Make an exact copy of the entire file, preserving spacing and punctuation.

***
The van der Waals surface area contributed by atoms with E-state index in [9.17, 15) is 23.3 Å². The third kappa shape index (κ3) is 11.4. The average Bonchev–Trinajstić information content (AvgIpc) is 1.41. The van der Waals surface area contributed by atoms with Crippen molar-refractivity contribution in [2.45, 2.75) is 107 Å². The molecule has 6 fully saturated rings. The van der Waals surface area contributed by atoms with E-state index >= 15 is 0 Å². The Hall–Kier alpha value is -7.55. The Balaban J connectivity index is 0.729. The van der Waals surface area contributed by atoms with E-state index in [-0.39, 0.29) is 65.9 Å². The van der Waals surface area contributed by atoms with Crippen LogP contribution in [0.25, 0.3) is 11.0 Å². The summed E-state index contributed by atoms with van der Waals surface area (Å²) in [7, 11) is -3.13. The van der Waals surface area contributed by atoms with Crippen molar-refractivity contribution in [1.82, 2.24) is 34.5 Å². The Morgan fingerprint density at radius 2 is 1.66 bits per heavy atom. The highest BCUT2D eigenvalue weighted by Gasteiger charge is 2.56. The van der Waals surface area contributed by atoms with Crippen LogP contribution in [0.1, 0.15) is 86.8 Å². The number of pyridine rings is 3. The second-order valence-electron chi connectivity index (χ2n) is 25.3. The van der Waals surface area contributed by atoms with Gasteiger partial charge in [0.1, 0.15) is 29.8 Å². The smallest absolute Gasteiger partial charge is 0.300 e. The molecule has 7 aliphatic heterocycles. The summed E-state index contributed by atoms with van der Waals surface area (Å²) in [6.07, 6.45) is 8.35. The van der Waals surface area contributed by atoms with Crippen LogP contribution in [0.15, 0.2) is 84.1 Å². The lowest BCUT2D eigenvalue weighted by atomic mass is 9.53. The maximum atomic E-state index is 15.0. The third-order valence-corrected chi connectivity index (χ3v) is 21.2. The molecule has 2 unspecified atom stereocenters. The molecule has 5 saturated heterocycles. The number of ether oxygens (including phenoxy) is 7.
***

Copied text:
The van der Waals surface area contributed by atoms with E-state index in [9.17, 15) is 23.3 Å². The third kappa shape index (κ3) is 11.4. The average Bonchev–Trinajstić information content (AvgIpc) is 1.41. The van der Waals surface area contributed by atoms with Crippen molar-refractivity contribution in [2.45, 2.75) is 107 Å². The molecule has 6 fully saturated rings. The van der Waals surface area contributed by atoms with E-state index >= 15 is 0 Å². The Hall–Kier alpha value is -7.55. The Balaban J connectivity index is 0.729. The van der Waals surface area contributed by atoms with E-state index in [-0.39, 0.29) is 65.9 Å². The van der Waals surface area contributed by atoms with Crippen LogP contribution in [0.25, 0.3) is 11.0 Å². The summed E-state index contributed by atoms with van der Waals surface area (Å²) in [7, 11) is -3.13. The van der Waals surface area contributed by atoms with Crippen molar-refractivity contribution in [1.82, 2.24) is 34.5 Å². The Morgan fingerprint density at radius 2 is 1.66 bits per heavy atom. The highest BCUT2D eigenvalue weighted by Gasteiger charge is 2.56. The van der Waals surface area contributed by atoms with Crippen LogP contribution in [0.1, 0.15) is 86.8 Å². The number of pyridine rings is 3. The second-order valence-electron chi connectivity index (χ2n) is 25.3. The van der Waals surface area contributed by atoms with Gasteiger partial charge in [0.1, 0.15) is 29.8 Å². The smallest absolute Gasteiger partial charge is 0.300 e. The molecule has 7 aliphatic heterocycles. The summed E-state index contributed by atoms with van der Waals surface area (Å²) in [6.07, 6.45) is 8.35. The van der Waals surface area contributed by atoms with Crippen LogP contribution in [0.15, 0.2) is 84.1 Å². The lowest BCUT2D eigenvalue weighted by atomic mass is 9.53. The maximum atomic E-state index is 15.0. The third-order valence-corrected chi connectivity index (χ3v) is 21.2. The molecule has 2 unspecified atom stereocenters. The molecule has 5 saturated heterocycles. The number of ether oxygens (including phenoxy) is 7.